- To obtain news and information about the project, please visit the project site on sourceforge at: http://sourceforge.net/projects/cwsnet/
- To obtain the library documentation or to participate actively in its development, please visit the main web-page of the software at: http://cwsnet.sourceforge.net/
- To request information about the library or to keep informed about the project community, please join the project mailing list by emailing: email@example.com
CADDIES Framework - Cellular automata dual-drainage Simulation
CADDIES is an open-source framework which aims to use Cellular Automata (CA) techniques and modern hardware with parallel processing capabilities for fast dual-drainage flood modelling (2D urban surface flows linked with 1D subsurface sewer flows). CADDIES includes a general purpose CA Application Programming Interface (API), which allows users to write their own CA rules, which can then be deployed on a number of different hardware platforms, and/or on a number of different CA types.
The CADDIES framework is divided into multiple components / softwares:
- An application programming interface (API) to create cellular automata rules and associated application(s).
- A set of different hardware platform implementations for each CA type, allow for fast deployment of rules to highly parallel hardware, including (Linux and Windows variants of):
- Simple serial implementations.
- Shared memory model parallel implementations on modern CPU's, using OpenMP.
- General Purpose Graphics Processing Unit (GPGPU) highly parallel implementations, using OpenCL.
- A set of different CA type implementations, including:
- Regular square grids
- Von Neumann Neighbourhood.
- Moore Neighbourhood.
- Regular Hexagonal grids (under development).
- Rapid and accurate reduced-complexity 2D urban surface flow model(s).
- Basic application, and CA rules - Open Source
- Advanced application and CA rules - under license agreement
- Dynamic Link Library (DLL) API flooding interface (under development)
- Rapid and accurate reduced-complexity 1D sewer flow model(s) (under development).
- Unified 1D sewer and 2D surface flow model(s) (under development).
Global Resilience Analysis (GRA) Tool
A tool for global resilience analysis of water distribution systems can be downloaded: GRA Tool
This is a simple, user-friendly tool that automates the simulations required for GRA of a water distribution system and assists comprehension of the results. Provided the user can supply an Epanet .inp file for the system and that this contains demand data (an understanding of Epanet and system failure modelling is not necessary), the tool can be used to quantify the resilience of the system to pipe failure, pump failure, demand increase and contaminant intrusion. An interactive results explorer allows the user to easily identify critical system components based on the selected level of service type and failure measure (e.g. pressure, supply or contamination and failure magnitude or duration). A map of the network can be used to either color-code components based on their criticality in a single component failure analysis or to identify specific combinations of components which result in the greatest level of service failure magnitude or duration when failed simultaneously. ‘Stress-strain’ type response curves can also be automatically generated and key findings automatically extracted. Additionally, the tool enables systems to be compared on a like-for-like basis, enabling the effects of proposed interventions on resilience to be quantified and visualized.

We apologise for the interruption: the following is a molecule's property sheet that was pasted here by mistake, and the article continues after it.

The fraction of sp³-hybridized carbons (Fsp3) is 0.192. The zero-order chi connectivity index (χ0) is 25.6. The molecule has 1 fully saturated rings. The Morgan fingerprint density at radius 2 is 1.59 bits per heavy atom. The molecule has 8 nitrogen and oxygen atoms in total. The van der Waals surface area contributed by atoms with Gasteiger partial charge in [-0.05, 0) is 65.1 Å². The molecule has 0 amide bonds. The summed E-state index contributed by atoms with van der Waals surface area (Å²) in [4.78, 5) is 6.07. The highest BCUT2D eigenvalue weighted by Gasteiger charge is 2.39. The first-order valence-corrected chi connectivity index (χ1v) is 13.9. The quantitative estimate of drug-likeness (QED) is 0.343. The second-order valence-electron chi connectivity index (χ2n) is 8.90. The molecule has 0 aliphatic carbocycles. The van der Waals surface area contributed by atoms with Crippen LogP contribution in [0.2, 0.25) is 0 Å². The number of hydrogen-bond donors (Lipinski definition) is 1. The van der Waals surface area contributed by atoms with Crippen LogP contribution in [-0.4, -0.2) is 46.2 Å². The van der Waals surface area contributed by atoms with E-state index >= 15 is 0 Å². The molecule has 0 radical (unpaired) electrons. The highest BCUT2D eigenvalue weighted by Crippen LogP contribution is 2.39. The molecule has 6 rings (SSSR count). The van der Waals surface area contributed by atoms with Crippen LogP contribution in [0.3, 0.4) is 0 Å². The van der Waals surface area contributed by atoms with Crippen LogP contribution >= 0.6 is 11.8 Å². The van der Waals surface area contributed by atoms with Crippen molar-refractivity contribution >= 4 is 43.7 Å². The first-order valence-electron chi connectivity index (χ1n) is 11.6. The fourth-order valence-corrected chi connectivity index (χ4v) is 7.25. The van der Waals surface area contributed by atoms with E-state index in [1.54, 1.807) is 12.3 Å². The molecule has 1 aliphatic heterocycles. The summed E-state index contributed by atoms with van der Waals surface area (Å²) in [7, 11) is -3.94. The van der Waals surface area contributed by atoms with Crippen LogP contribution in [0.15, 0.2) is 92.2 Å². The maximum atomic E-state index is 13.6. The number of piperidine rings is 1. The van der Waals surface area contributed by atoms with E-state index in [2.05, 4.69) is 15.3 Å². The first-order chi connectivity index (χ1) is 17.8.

Please reference the tool as follows:
Diao, K., Sweetapple, C., Farmani, R., Fu, G., Ward, S. & Butler, D. (2018) Global resilience analysis of water distribution systems. Water Research, 106, 383-393.
Sweetapple, C., Diao, K., Farmani, R., Fu, G. & Butler, D. (2018). A tool for global resilience analysis of water distribution systems. 1st International WDSA/CCWI Joint Conference, Kingston, Ontario, Canada, July 23-25, 2018.
Pump Scheduling Tool (PST)
PST is a model-driven decision-support system tool for pump operation scheduling in water systems. The PST is a dynamic tool which has been developed as an Excel-add-in. It can handle four different kinds of schedule representation including On and Off, Time control, Time-length control and Tank water level control. The PST has the ability to integrate a multi-objective (MO) evolutionary optimization package with an external hydraulic (e.g. EPAENT) to obtain an optimum schedule. The tool has a user-friendly interface which allows simulation based on three pump operation settings: 1) hydraulic model’s input file, 2) interactive interface which can be modified by the user, and 3) generated by the optimization algorithm. It also has an intuitive interactive results interface to present and visualize the produced solutions. The user defined options allow the user to solve a problem either as two objectives optimization or as a single objective optimization.
A step-by-step tutorial as well as PST for both 32-bit and 64-bit operation systems can be downloaded: Pump Scheduling Tool.
Users who may encounter problems whilst working with PST can report any problems to Karwan Muhammed.
FaME-DST is a decision support tool for the selection of optimal wastewater treatment technologies for the removal of conventional and emerging contaminants and to identify optimal solutions for sludge management, nutrient recovery and energy recovery. This piece of software has been developed as part of a project called: Fate and Management of Emerging contaminants (FaME) at the Centre for Water Systems (CWS), University of Exeter and is now available for public access. The FaME Project has been funded by the Natural Environment Research Council (NERC), UK and Department of Science & Technology (DST) and the Government of India.
Led by Prof Fayyaz Ali Memon, the FAME team includes key academics Prof David Butler and Prof Shaowei Zhang from the University of Exeter, Dr Sarah Bell from UCL (now the University of Melbourne), Professor Ligy Philip (IIT-Madras), Prof Absar Kazmi and Dr Bhanu Prakash Vellanki (IIT Roorkee). Dr Seyed Sadr was the main developer of FaME-DST.
If you would like to download the tool, please complete the following registration form.